Data Analysis: The data is the other key! If you understand (and everyone understands) your company's data, you have a good understanding of the company. The data is King (or Queen)! The biggest trends in the last decade around big data, data analysis, business intelligence, and data science are nothing new. Companies that had good data analysis practices over the years are probably the ones that are still with us today. The best way to compete with them is to follow that practice. Another key point about data is that the business rules mentioned above are full of data. The rules of your business govern how you control and make decisions logically. If the data in those rules are misleading or incomplete, you may end up making bad decisions.
Stakeholders: A stakeholder is any person related to change or need. All stakeholders must collaborate and communicate well, no matter where they are in the organizational hierarchy. If the top does not know what the bottom does and vice versa, there will surely be communication problems and conflict. If we do not understand our client, we will miss the mark in meeting their needs. Empathy for the customer is paramount.
Process Analysis: To determine the right solution to a problem, we must understand the current state. How do we know where we're going if we don't know where we are? It's like asking for directions but not giving a starting point. Sometimes we need to model our current state capabilities and processes in order to determine what problems are most critical, are costing us the most money, are using too many people or other resources, or that just don’t work. This analysis will help an organization pinpoint the initiatives that are worth pursuing and will provide value.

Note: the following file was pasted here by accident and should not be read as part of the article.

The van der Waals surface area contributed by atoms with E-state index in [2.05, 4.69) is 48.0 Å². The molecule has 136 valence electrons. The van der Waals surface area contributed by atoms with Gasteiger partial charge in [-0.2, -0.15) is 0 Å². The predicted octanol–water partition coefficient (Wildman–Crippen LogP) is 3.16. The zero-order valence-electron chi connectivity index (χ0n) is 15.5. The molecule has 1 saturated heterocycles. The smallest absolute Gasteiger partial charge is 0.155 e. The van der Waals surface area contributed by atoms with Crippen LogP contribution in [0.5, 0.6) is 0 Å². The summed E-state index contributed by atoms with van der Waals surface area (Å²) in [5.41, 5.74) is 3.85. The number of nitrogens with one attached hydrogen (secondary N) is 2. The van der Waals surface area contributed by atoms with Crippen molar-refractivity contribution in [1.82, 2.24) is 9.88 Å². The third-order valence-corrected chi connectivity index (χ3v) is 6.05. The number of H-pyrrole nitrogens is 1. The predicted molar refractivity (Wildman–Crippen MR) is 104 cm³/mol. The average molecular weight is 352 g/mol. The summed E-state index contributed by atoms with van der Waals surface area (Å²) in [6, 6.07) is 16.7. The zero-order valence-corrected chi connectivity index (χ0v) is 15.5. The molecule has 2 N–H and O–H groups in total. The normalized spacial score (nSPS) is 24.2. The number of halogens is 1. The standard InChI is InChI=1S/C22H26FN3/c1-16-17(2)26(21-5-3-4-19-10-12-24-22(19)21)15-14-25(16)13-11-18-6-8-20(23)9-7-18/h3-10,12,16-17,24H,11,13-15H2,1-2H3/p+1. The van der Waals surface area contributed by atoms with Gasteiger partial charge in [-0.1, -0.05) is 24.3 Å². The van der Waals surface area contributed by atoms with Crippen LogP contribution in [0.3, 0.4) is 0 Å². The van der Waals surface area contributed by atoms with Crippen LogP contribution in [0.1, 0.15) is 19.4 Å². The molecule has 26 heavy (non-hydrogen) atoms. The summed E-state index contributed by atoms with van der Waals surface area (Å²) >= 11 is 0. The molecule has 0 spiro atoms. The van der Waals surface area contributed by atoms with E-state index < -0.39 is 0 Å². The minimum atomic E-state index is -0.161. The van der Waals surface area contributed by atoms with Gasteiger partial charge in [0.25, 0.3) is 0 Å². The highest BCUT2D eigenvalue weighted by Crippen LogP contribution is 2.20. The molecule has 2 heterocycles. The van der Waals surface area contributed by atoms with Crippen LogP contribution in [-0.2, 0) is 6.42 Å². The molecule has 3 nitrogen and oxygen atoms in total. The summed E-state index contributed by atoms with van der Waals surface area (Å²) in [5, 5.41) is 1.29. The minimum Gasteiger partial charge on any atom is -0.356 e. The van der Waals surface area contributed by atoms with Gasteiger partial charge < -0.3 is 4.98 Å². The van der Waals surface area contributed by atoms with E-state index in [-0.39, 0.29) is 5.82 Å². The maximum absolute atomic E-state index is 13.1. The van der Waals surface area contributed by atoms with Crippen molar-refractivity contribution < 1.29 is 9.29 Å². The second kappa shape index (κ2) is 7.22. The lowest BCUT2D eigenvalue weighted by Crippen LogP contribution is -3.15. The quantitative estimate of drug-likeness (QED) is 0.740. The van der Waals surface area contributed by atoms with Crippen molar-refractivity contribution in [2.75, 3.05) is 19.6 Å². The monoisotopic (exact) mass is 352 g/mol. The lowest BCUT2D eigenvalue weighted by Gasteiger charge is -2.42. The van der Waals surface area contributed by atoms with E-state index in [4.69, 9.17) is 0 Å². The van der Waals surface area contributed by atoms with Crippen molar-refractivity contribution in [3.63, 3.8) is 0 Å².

Elicitation/facilitation: The art of bringing people together, face-to-face or remotely, in order to drive innovation, generate requirements, make decisions, and get consensus on solutions is a critical success factor for teams. Getting the right requirements means not only documenting what the stakeholders say, but also expanding on their statements (or asking questions) to understand what they mean, what is important, and why it adds value.
While the industry has taken a more iterative approach to development, the core of success still lies in good analysis practices. Without these important skills, how can you make the decisions that drive your business? Analysis is critical in this digital age. The better you understand your business through analysis, the more agile your business will be.
- Only 53 US companies have been on the Fortune 500 since 1955, thanks to the creative destruction that fuels economic prosperity
- "MuleSoft Connectivity Benchmark Report", 2018, p. 4-7
About the Author:
Alison (Ali) Orr Cox has experience since the mid-1980s in various areas, including business analysis, project methodology development and training, systems development (mainframe, client-server, and web), and telecommunications management. Alison began her career in the financial services area, and then moved into systems development for accounting systems. She has provided consulting and training in business analysis and project management for small companies to Fortune 500 corporations worldwide and speaks Spanish fluently.
Alison is also a partner of TEMSS (Telecommunications Efficiency Management Strategies and Services), which provides telecommunications efficiency auditing and billing analysis services to clients in all areas of business across the United States. She completed her Master of Business Administration in MIS and Accounting from the University of Georgia. For more information visit B2T Training website.